PLEDGE NOW
Net Neutrality And The End Of The Equal Internet

The uproar over net neutrality.  We’ll look at the new F.C.C. push that critics charge will kill it.

Members of global advocacy group Avaaz stand next to a digital counter showing the number of petition signatures calling for net neutrality outside the Federal Communication Commission in Washington, Thursday, Jan. 30, 2014. Avaaz joined other US advocacy groups to deliver more than a million signatures for a free and democratic internet to the FCC. (AP)

Members of global advocacy group Avaaz stand next to a digital counter showing the number of petition signatures calling for net neutrality outside the Federal Communication Commission in Washington, Thursday, Jan. 30, 2014. Avaaz joined other US advocacy groups to deliver more than a million signatures for a free and democratic internet to the FCC. (AP)

“Net neutrality” has long been a holy of holies in the Internet world.  The idea – and by in large the fact – that everyone on the web competed on the same field, the same plane, at more or less the same speed.  That there were not fast lanes for established giants and slow lanes for newcomers.  That innovators could, therefore, come onto the internet and give fat cats a run for their money.  A new push by the Federal Communications Commission to reset the rules has the Internet world in uproar.  It’s all hitting the fan right now.  This hour On Point:  the firestorm over net neutrality and the web.

– Tom Ashbrook

Guests

Brian Fung, technology policy reporter for the Washington Post. (@b_fung)

Siva Vaidhyanathan, chair of the department of media studies at the University of Virginia. Author of “The Googlization of Everything (And Why We Should Worry),” “The Anarchist In the Library” and “Copyrights and Copywrongs.” (@sivavaid)

Kevin Werbach, associate professor of legal studies and business ethics at the University of Pennsylvania’s Wharton School of Business. Former counsel for new technology policy at the F.C.C. (@kwerb)

From Tom’s Reading List

Washington Post: Mozilla joins Netflix in calling for stronger net neutrality — “In a filing to the Federal Communications Commission and a  companion blog post on Monday, Mozilla has become the second tech titan after Netflix to take a position on the FCC’s latest proposed rules for net neutrality, the idea that all Internet traffic should be treated equally and not slowed or blocked. Mozilla argued that the commission should regulate a portion of what Internet service providers (ISPs) do under Title II of the Communications Act, the FCC’s congressional charter.”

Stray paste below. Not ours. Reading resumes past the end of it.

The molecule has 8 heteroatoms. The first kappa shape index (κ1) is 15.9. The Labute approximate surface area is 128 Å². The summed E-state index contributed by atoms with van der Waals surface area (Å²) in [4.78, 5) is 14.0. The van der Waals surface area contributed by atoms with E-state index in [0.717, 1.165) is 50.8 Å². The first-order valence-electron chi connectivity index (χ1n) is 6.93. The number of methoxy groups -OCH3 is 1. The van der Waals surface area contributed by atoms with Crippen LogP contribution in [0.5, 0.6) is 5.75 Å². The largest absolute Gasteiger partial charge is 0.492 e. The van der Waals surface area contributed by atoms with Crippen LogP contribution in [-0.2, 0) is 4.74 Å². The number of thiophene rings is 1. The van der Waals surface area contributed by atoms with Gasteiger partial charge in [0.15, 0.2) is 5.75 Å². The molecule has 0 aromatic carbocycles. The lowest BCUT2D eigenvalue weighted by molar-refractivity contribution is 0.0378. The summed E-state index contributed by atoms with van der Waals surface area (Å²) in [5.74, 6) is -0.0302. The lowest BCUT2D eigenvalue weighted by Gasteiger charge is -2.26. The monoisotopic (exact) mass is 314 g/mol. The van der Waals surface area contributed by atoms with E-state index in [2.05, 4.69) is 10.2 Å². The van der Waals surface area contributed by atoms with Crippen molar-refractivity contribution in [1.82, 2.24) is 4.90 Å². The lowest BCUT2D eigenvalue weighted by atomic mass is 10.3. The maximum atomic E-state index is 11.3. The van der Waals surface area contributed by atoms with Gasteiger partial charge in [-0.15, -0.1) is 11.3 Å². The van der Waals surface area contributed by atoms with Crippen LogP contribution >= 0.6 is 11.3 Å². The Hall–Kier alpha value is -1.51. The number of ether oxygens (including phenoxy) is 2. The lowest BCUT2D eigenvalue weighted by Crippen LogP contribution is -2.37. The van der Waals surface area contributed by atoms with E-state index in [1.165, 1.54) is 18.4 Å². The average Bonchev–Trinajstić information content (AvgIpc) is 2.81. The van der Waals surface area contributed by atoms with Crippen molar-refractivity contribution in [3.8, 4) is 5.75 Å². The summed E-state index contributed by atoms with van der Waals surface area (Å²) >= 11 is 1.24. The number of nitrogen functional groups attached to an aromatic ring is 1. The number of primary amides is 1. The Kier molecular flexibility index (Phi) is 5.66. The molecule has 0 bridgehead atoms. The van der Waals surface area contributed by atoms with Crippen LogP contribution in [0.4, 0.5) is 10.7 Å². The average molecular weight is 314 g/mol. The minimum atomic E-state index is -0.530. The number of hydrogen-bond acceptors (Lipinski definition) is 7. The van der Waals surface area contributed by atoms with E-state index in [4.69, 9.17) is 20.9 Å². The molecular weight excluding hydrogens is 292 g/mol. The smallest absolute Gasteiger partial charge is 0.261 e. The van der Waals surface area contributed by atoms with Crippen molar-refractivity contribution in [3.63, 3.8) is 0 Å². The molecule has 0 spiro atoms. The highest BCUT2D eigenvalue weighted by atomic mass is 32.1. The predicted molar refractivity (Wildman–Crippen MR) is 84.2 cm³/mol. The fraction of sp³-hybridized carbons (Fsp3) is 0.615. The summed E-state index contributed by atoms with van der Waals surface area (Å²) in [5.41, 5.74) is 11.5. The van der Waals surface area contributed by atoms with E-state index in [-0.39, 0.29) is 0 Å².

The Atlantic: The Court’s Net-Neutrality Ruling Isn’t Actually That Bad — “Strangely, for a decision with supposedly huge business implications for a multi-centibillion-dollar sector at the heart of the Internet economy, the only ones who seemed to yawn were the traders on Wall Street. Stocks of both proponents and opponents of net neutrality hardly budged.  Maybe the traders know something the advocates don’t.”

Slate: The FCC Chairman’s Many Excuses — “Despite the outcry, Wheeler isn’t changing sides, he’s making excuses. In the past week, the chairman has published two blog posts and given one speech (at the cable lobbying association he used to head), while two law school professors, Kevin Werbach and Phil Weiser, have taken to the Huffington Post to defend him.”

Please follow our community rules when engaging in comment discussion on this site.
ONPOINT
TODAY
Aug 28, 2015
WDBJ-TV7 meteorologist Leo Hirsbrunner, right, wipes his eyes during the early morning newscast as anchors Kimberly McBroom, center, and guest anchor Steve Grant deliver the news at the station in Roanoke, Va., Thursday, Aug. 27, 2015. Reporter Alison Parker and cameraman Adam Ward were killed during a live broadcast Wednesday, while on assignment in Moneta. (AP Photo/Steve Helber)

A deadly shooting on live TV. Wall Street’s roller coaster ride. Biden considers a White House bid. 10 years since Katrina.

Aug 28, 2015
Lightning first ignited the Meadow fire on July 20, 2014 in Yosemite. By September 8, the fire had charred 2,582 acres. Bernie Krause has recorded soundscapes of national parks destroyed by large areas of forest fires. Listen below.  (National Park Service)

A legendary natural sound collector shares his recordings. We’ll listen in.

RECENT
SHOWS
Aug 27, 2015
Amy Seek's memoir is "God and Jetfire: Confessions of a Birth Mother"

Open adoption. How one birth mother gave up her child for adoption and stayed in his life.

 
Aug 27, 2015
The slow-going struggle for mental health parity (Getty Images)

Insurance companies are required by law to cover mental health the same as physical health. So why don’t they?

On Point Blog
On Point Blog
Our Week In The Web: August 28, 2015
Friday, Aug 28, 2015

You say #hashtag, we say, #forwhat? That, plus Usain Bolt and the ominous lurking Segway cameraman. Friday!

More »
Comment
 
Our Week In The Web: August 21, 2015
Friday, Aug 21, 2015

Do you even click? (And other reflections on link sharing and web commenting).

More »
6 Comments
 
Do You Recognize Amazon’s Workplace Culture? Tell Us!
Tuesday, Aug 18, 2015

Do you recognize the workplace conditions described in a recent New York Times piece on Amazon? We want to hear from you!

More »
5 Comments